Stroman took the power into his own hands after Arizona Diamondbacks announcer Bob Brenly attempted to make a joke about Stroman’s headwear on TV. Stroman admitted that Brenly’s comment had racist undertones, but he also turned the situation in his favor by celebrating his Du-rag.

In the midst of the controversy, former Chicago Cubs player Aramis Ramirez stated that Latino players had long-known that Bob Brenly critiqued non-white players heavily, often establishing an unverified narrative that cost Latino players opportunities for career advancement. Ramirez’ interview with¬†The Athletic¬†can be read here. Bob Brenly has taken a leave from the broadcasting booth and promises to better understand the power of his language in shaping the narrative of the players he covers.

Universal DH Please

The debate about the Universal DH gained a few followers this week when Jack Flaherty and Elieser Hernandez fell victim to injuries during the offensive part of their games.

Flaherty had been 8-1 on the year with a 2.90 ERA and a 1.02 WHIP before straining his oblique while trying to bat against Trevor Bauer (who, by the way, has admitted to using sticky substances and has the highest spin rate of his career this year). Flaherty will miss around 8 weeks as a result of swinging at a pitch that even the senior Vladimir Guerrero wouldn’t have a chance at:

Elieser Hernandez, meanwhile, had just returned from the 60-day injured list with a biceps strain. Running from third to home, Hernandez clutched his quad as he crossed the plate and slumped to the ground. With help from two trainers, he left the field and was later diagnosed with a quad strain and put back on the IL.

Certainly, players like Shohei Ohtani make people want to see pitchers hit (overlooking the fact that Ohtani has been injured for the majority of his MLB career). However, across MLB in the 2021 season, pitchers are hitting .106 with a .131 wOBA and a 47% strike-out rate. Put in a broader perspective, pitchers account for 2% of plate appearances in MLB but account for 5% of the total strikeouts.

Perhaps rather than moving the mound around and arbitrarily enforcing pine tar rules to improve total offense, MLB could just implement the Universal DH and keep pitchers healthier, rather than having fans wait for the inevitable out against a hitting pitcher that will most often come from a strikeout.

 

Required Reading

The professor has some homework for you! As part of this weekly series, I’ll be offering a reading list to help catch you up on the best reading over the past week, both from Pitcher List and elsewhere in the interwebs.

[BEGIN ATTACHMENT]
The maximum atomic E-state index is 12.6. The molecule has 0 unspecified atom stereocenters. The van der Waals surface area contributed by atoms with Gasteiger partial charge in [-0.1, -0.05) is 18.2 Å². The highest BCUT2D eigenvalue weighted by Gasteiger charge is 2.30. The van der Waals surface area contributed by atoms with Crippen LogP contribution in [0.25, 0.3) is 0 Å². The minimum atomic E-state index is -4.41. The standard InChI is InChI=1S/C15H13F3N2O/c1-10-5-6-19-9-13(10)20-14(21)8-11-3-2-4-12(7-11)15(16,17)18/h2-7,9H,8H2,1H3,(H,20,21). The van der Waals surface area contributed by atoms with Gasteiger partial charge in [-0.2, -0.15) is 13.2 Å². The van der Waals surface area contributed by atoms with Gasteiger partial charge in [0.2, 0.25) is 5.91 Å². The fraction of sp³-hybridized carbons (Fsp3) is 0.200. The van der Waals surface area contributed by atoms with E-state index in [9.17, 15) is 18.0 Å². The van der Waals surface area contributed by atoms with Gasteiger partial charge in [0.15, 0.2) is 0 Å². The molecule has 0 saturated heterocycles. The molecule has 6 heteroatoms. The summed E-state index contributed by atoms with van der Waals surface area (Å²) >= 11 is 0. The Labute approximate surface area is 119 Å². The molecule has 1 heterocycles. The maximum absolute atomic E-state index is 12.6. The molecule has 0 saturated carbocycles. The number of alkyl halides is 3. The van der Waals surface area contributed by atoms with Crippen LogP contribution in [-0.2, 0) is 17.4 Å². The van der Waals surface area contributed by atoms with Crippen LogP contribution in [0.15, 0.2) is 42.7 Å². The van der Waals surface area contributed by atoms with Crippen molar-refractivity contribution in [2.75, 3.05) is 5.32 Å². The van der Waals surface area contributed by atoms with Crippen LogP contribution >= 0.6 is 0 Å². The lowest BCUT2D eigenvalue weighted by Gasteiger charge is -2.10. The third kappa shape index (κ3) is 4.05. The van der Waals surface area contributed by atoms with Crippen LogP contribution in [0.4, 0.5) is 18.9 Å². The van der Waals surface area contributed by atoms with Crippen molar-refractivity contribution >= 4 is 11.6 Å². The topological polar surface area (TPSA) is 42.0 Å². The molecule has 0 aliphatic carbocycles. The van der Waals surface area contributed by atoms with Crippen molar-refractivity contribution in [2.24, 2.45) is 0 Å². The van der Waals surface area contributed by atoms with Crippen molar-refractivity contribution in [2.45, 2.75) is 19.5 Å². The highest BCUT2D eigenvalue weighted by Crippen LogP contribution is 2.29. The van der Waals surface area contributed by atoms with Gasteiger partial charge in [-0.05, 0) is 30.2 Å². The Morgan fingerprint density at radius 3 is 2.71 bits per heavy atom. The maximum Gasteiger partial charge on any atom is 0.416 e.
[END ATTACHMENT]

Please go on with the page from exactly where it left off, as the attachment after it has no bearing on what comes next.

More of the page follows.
I’ll see you down in the comments! Let me know what articles you’re reading so we can share more knowledge among the community.

 

Featured image by Justin Paradis (@JustParaDesigns on Twitter)

Blair Williams

Blair holds a PhD in Japanese history and is the author of "Making Japan's National Game: A Cultural History of Baseball." He's a fan of sci-fi, prog metal, and sipping rums.

  • Avatar Man-With-No-Name says:

    I personally don’t understand dismissing the foreign substance scandal as “culture.” Players are clearly not all okay with it, heck even Trevor Bauer was extremely outspoken about how it was cheating in the past. Josh Donaldson has talked about releasing his own personal video catalogue of pitchers cheating, Scott Van Slyke has made comments about Cole as well. And people have noticed, that is why MLB are collecting baseballs, hats et. And it isn’t like pitchers haven’t been called out in the past (Bucholtz and Pineda to name a few).

    I think it would be worth PitcherList doing a deep dive on the pitchers that have been implicated in the “sticky” cheating scandal. There are a number of pitchers that have been highlighted on the website (Cole, Means, Bauer) that have been implicated both by video evidence and the dramatic increases in their spin rates that have correlated with their dramatic success. If the MLB does crack down on these pitchers (as in my opinion they should) then their fantasy value will take a huge hit. Would anyone want the old clean Trevor Bauer on their fantasy team with his 4.48 ERA and fastball with ~400 RPM lower spin or curveball with ~500 RPM lower spin? At the very least we should acknowledge what their success is likely based on the way we do with Mark McGwire, Sammy Sosa, and even HOF Gaylord Perry.